© Polly Apfelbaum: Love me Tender
An exhibition of prints
Polly Apfelbaum, Craigie Horsfield, Callum Innes, Tacita Dean, Thomas Schütte
Frith Street Gallery is pleased to announce a new exhibition of prints by five contemporary artists from Britain and abroad.
Polly Apfelbaum is known for her floor installations comprised of hundreds of hand-cut and hand-dyed pieces of fabric that explore issues of domesticity, femininity, and decoration. Her series of prints "Love me Tender" revisits Warholian flower iconography that she has referenced in previous works. Apfelbaum produces flowers with her own hand, allowing gesture and accident to take their places within the works each flower is influenced by its neighbour's scale and tone, the whole image is then reproduced as a unique monoprint.
Craigie Horsfield's modest, playful and small scale prints entitled "Irresponsible Drawings" have at their centre themes which are constants of Horsfield's work: the evanescence of light, darkness, and the awareness of shaded perception. Things depicted take on a sense of the gravity of the present. The drawings form a study of intimacy in the world of inanimate things and our understanding of them.
Callum Innes' work explores the possibilities of paint. Uninhibited by, yet very aware of, the achievements of the past and the rise of other media, Innes uses the language of the monochrome, an established format of abstract painting since the 1960s. This suite of 5 prints entitled "VI - X" is created through a process of addition and subtraction - a similar process to his paintings. Using this method he has established his own vocabulary in the form of distinctive groups of works, which evolve concurrently. Through their interdependency he hones his visual fluency, exploring variations of the process of removal.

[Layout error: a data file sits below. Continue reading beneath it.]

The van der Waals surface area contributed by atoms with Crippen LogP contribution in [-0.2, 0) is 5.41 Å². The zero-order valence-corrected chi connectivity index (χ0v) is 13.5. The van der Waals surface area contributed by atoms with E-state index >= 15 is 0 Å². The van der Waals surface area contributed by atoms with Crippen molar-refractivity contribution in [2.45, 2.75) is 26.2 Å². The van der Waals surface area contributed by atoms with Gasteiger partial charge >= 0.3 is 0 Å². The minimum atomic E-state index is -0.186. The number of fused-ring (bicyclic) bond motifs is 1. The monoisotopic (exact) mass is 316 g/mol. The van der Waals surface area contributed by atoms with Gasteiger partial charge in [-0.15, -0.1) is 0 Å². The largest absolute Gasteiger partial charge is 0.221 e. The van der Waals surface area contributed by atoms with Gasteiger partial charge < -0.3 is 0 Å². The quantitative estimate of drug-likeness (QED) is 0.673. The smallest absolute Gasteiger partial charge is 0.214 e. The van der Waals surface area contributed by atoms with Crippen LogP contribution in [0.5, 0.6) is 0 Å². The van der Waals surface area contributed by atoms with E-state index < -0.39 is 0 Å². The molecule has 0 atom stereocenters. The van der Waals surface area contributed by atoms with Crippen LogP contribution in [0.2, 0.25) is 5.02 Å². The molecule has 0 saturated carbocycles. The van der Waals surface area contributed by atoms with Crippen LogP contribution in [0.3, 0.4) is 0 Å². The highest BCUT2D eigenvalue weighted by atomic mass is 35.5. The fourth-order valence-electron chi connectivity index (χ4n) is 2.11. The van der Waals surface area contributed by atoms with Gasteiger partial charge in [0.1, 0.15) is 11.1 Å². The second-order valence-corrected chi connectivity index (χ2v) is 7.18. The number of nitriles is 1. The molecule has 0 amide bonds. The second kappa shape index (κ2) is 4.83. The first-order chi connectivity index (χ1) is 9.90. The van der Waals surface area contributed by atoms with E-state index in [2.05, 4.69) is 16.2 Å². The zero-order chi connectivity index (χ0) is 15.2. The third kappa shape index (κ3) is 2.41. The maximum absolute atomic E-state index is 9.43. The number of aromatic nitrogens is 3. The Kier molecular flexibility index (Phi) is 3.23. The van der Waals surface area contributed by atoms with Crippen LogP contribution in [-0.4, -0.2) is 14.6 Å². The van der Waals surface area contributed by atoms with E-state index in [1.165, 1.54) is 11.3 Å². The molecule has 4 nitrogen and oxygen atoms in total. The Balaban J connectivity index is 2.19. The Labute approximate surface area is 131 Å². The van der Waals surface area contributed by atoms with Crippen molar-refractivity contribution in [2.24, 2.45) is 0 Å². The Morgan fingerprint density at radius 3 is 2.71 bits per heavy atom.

Tacita Dean's "The Russian Ending", is a suite of photogravure etchings that takes as its point of departure a procedure common in the early decades of the 1900s, in which filmmakers in Denmark would prepare different endings for different audiences. Typically, a film distributed in America would have the requisite happy ending, while the Russian version of the same film would end in calamity. The twenty images in "The Russian Ending" are annotated with handwritten "stage directions," - they are imagined as storyboards for disastrous finales of fictional films.
Thomas Schütte's approach to making art falls outside the scope of mainstream contemporary practice, employing a wide range of disciplines, from figurative sculpture and architectural models to drawing, watercolour painting and printmaking. His work combines the actuality of history and lived experience with the fantastical and the utopian. This series of six etchings entitled "Bunker N" relates to the artist's architectural prototypes. Its imagery alludes to contemporary notions of shelter or protection, both political, personal and artistic.
Exhibition: 13 January - 26 February 2006
Gallery hours: Tues-Fri 10 am - 6 pm, Sat 11 am - 4 pm
Frith Street Gallery
59-60 Frith Street
GB-London W1D 3JJ
Telephone +44 20 7494 1550
Fax +44 20 7287 3733